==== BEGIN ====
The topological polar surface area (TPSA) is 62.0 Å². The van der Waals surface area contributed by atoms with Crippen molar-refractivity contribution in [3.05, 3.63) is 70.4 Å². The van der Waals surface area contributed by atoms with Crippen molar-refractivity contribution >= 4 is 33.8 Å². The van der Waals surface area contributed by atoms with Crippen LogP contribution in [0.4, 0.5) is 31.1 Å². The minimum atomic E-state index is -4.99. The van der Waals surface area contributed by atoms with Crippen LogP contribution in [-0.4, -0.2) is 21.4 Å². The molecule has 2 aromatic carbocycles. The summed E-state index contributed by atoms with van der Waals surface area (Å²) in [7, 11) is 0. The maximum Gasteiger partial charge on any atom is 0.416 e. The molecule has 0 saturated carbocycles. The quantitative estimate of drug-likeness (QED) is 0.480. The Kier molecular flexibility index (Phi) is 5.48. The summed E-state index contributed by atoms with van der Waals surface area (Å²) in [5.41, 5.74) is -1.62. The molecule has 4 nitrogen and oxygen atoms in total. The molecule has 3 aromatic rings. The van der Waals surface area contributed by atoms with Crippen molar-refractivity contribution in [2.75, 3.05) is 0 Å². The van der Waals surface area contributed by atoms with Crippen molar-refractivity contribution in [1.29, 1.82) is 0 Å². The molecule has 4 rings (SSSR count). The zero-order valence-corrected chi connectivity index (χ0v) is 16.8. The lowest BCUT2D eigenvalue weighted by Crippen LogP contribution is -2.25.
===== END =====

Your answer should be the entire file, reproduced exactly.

The topological polar surface area (TPSA) is 62.0 Å². The van der Waals surface area contributed by atoms with Crippen molar-refractivity contribution in [3.05, 3.63) is 70.4 Å². The van der Waals surface area contributed by atoms with Crippen molar-refractivity contribution >= 4 is 33.8 Å². The van der Waals surface area contributed by atoms with Crippen LogP contribution in [0.4, 0.5) is 31.1 Å². The minimum atomic E-state index is -4.99. The van der Waals surface area contributed by atoms with Crippen LogP contribution in [-0.4, -0.2) is 21.4 Å². The molecule has 2 aromatic carbocycles. The summed E-state index contributed by atoms with van der Waals surface area (Å²) in [7, 11) is 0. The maximum Gasteiger partial charge on any atom is 0.416 e. The molecule has 0 saturated carbocycles. The quantitative estimate of drug-likeness (QED) is 0.480. The Kier molecular flexibility index (Phi) is 5.48. The summed E-state index contributed by atoms with van der Waals surface area (Å²) in [5.41, 5.74) is -1.62. The molecule has 4 nitrogen and oxygen atoms in total. The molecule has 3 aromatic rings. The van der Waals surface area contributed by atoms with Crippen molar-refractivity contribution in [2.75, 3.05) is 0 Å². The van der Waals surface area contributed by atoms with Crippen molar-refractivity contribution in [1.29, 1.82) is 0 Å². The molecule has 4 rings (SSSR count). The zero-order valence-corrected chi connectivity index (χ0v) is 16.8. The lowest BCUT2D eigenvalue weighted by Crippen LogP contribution is -2.25.